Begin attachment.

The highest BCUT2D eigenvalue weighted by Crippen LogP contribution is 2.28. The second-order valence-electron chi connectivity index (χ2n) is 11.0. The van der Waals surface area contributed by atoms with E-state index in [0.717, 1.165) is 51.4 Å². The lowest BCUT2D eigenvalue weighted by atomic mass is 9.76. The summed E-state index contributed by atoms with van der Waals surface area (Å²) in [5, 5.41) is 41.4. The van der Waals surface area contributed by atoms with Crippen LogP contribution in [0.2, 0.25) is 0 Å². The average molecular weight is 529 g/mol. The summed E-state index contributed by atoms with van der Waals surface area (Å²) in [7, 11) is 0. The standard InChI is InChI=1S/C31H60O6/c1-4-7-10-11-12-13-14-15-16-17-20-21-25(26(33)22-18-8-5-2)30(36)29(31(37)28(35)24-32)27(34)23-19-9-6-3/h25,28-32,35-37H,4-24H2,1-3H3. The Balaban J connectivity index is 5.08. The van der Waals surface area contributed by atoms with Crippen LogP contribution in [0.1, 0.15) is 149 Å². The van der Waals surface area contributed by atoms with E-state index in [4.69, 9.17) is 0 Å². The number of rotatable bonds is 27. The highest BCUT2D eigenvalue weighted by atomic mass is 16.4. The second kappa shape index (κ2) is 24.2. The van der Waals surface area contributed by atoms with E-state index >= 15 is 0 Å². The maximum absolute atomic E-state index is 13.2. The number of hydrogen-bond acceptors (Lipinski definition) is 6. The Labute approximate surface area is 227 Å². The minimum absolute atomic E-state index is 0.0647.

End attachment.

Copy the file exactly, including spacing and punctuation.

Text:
The highest BCUT2D eigenvalue weighted by Crippen LogP contribution is 2.28. The second-order valence-electron chi connectivity index (χ2n) is 11.0. The van der Waals surface area contributed by atoms with E-state index in [0.717, 1.165) is 51.4 Å². The lowest BCUT2D eigenvalue weighted by atomic mass is 9.76. The summed E-state index contributed by atoms with van der Waals surface area (Å²) in [5, 5.41) is 41.4. The van der Waals surface area contributed by atoms with Crippen LogP contribution in [0.2, 0.25) is 0 Å². The average molecular weight is 529 g/mol. The summed E-state index contributed by atoms with van der Waals surface area (Å²) in [7, 11) is 0. The standard InChI is InChI=1S/C31H60O6/c1-4-7-10-11-12-13-14-15-16-17-20-21-25(26(33)22-18-8-5-2)30(36)29(31(37)28(35)24-32)27(34)23-19-9-6-3/h25,28-32,35-37H,4-24H2,1-3H3. The Balaban J connectivity index is 5.08. The van der Waals surface area contributed by atoms with Crippen LogP contribution in [0.1, 0.15) is 149 Å². The van der Waals surface area contributed by atoms with E-state index in [4.69, 9.17) is 0 Å². The number of rotatable bonds is 27. The highest BCUT2D eigenvalue weighted by atomic mass is 16.4. The second kappa shape index (κ2) is 24.2. The van der Waals surface area contributed by atoms with E-state index >= 15 is 0 Å². The maximum absolute atomic E-state index is 13.2. The number of hydrogen-bond acceptors (Lipinski definition) is 6. The Labute approximate surface area is 227 Å². The minimum absolute atomic E-state index is 0.0647.